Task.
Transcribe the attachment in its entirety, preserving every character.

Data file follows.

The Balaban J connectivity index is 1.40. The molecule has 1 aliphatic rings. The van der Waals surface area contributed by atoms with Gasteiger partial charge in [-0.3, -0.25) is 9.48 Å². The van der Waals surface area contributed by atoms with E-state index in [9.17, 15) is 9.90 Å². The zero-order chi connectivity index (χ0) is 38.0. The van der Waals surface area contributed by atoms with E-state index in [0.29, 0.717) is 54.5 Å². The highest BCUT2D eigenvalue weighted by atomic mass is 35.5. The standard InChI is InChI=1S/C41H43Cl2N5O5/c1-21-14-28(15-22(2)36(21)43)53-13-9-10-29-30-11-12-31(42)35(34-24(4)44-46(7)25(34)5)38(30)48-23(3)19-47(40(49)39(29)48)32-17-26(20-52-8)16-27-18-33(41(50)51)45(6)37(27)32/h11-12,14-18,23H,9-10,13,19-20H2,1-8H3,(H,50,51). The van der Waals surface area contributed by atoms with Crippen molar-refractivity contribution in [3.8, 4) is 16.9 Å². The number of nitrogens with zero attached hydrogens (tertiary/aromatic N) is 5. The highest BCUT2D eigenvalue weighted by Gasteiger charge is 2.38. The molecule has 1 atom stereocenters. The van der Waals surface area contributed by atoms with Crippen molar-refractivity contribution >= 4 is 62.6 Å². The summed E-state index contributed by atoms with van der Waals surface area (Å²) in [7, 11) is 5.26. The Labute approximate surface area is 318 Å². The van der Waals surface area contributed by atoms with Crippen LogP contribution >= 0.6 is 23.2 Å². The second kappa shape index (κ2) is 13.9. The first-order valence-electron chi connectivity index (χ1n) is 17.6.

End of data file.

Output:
The Balaban J connectivity index is 1.40. The molecule has 1 aliphatic rings. The van der Waals surface area contributed by atoms with Gasteiger partial charge in [-0.3, -0.25) is 9.48 Å². The van der Waals surface area contributed by atoms with E-state index in [9.17, 15) is 9.90 Å². The zero-order chi connectivity index (χ0) is 38.0. The van der Waals surface area contributed by atoms with E-state index in [0.29, 0.717) is 54.5 Å². The highest BCUT2D eigenvalue weighted by atomic mass is 35.5. The standard InChI is InChI=1S/C41H43Cl2N5O5/c1-21-14-28(15-22(2)36(21)43)53-13-9-10-29-30-11-12-31(42)35(34-24(4)44-46(7)25(34)5)38(30)48-23(3)19-47(40(49)39(29)48)32-17-26(20-52-8)16-27-18-33(41(50)51)45(6)37(27)32/h11-12,14-18,23H,9-10,13,19-20H2,1-8H3,(H,50,51). The van der Waals surface area contributed by atoms with Crippen molar-refractivity contribution in [3.8, 4) is 16.9 Å². The number of nitrogens with zero attached hydrogens (tertiary/aromatic N) is 5. The highest BCUT2D eigenvalue weighted by Gasteiger charge is 2.38. The molecule has 1 atom stereocenters. The van der Waals surface area contributed by atoms with Crippen molar-refractivity contribution >= 4 is 62.6 Å². The summed E-state index contributed by atoms with van der Waals surface area (Å²) in [7, 11) is 5.26. The Labute approximate surface area is 318 Å². The van der Waals surface area contributed by atoms with Crippen LogP contribution >= 0.6 is 23.2 Å². The second kappa shape index (κ2) is 13.9. The first-order valence-electron chi connectivity index (χ1n) is 17.6.